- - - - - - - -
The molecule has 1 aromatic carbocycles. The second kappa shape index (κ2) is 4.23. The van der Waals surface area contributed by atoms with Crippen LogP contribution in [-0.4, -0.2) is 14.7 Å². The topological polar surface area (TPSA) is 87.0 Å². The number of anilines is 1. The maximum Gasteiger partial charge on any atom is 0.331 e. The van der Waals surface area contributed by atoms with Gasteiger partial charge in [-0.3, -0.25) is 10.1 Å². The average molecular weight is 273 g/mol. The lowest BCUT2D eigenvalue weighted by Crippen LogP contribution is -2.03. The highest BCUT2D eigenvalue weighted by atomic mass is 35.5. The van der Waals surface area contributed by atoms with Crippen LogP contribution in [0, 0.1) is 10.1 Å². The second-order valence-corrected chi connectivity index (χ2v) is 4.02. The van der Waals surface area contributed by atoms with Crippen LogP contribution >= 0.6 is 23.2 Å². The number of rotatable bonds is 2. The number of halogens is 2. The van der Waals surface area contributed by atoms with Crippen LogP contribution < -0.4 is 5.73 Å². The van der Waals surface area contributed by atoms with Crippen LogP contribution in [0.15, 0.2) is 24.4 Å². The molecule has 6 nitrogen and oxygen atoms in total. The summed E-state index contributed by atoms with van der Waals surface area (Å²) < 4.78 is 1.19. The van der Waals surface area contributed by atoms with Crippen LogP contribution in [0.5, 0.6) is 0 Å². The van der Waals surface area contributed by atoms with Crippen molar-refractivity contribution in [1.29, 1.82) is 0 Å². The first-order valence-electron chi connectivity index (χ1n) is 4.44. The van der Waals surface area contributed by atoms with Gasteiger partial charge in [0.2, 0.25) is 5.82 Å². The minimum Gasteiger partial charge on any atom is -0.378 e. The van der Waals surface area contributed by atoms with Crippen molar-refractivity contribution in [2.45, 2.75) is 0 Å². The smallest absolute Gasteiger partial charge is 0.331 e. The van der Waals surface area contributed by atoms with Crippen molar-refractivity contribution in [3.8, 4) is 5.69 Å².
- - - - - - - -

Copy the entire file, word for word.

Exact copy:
The molecule has 1 aromatic carbocycles. The second kappa shape index (κ2) is 4.23. The van der Waals surface area contributed by atoms with Crippen LogP contribution in [-0.4, -0.2) is 14.7 Å². The topological polar surface area (TPSA) is 87.0 Å². The number of anilines is 1. The maximum Gasteiger partial charge on any atom is 0.331 e. The van der Waals surface area contributed by atoms with Gasteiger partial charge in [-0.3, -0.25) is 10.1 Å². The average molecular weight is 273 g/mol. The lowest BCUT2D eigenvalue weighted by Crippen LogP contribution is -2.03. The highest BCUT2D eigenvalue weighted by atomic mass is 35.5. The van der Waals surface area contributed by atoms with Crippen LogP contribution in [0, 0.1) is 10.1 Å². The second-order valence-corrected chi connectivity index (χ2v) is 4.02. The van der Waals surface area contributed by atoms with Crippen LogP contribution >= 0.6 is 23.2 Å². The number of rotatable bonds is 2. The number of halogens is 2. The van der Waals surface area contributed by atoms with Crippen LogP contribution < -0.4 is 5.73 Å². The van der Waals surface area contributed by atoms with Crippen LogP contribution in [0.15, 0.2) is 24.4 Å². The molecule has 6 nitrogen and oxygen atoms in total. The summed E-state index contributed by atoms with van der Waals surface area (Å²) < 4.78 is 1.19. The van der Waals surface area contributed by atoms with Crippen LogP contribution in [0.5, 0.6) is 0 Å². The van der Waals surface area contributed by atoms with Crippen molar-refractivity contribution in [1.29, 1.82) is 0 Å². The first-order valence-electron chi connectivity index (χ1n) is 4.44. The van der Waals surface area contributed by atoms with Gasteiger partial charge in [0.2, 0.25) is 5.82 Å². The minimum Gasteiger partial charge on any atom is -0.378 e. The van der Waals surface area contributed by atoms with Crippen molar-refractivity contribution in [2.45, 2.75) is 0 Å². The smallest absolute Gasteiger partial charge is 0.331 e. The van der Waals surface area contributed by atoms with Crippen molar-refractivity contribution in [3.8, 4) is 5.69 Å².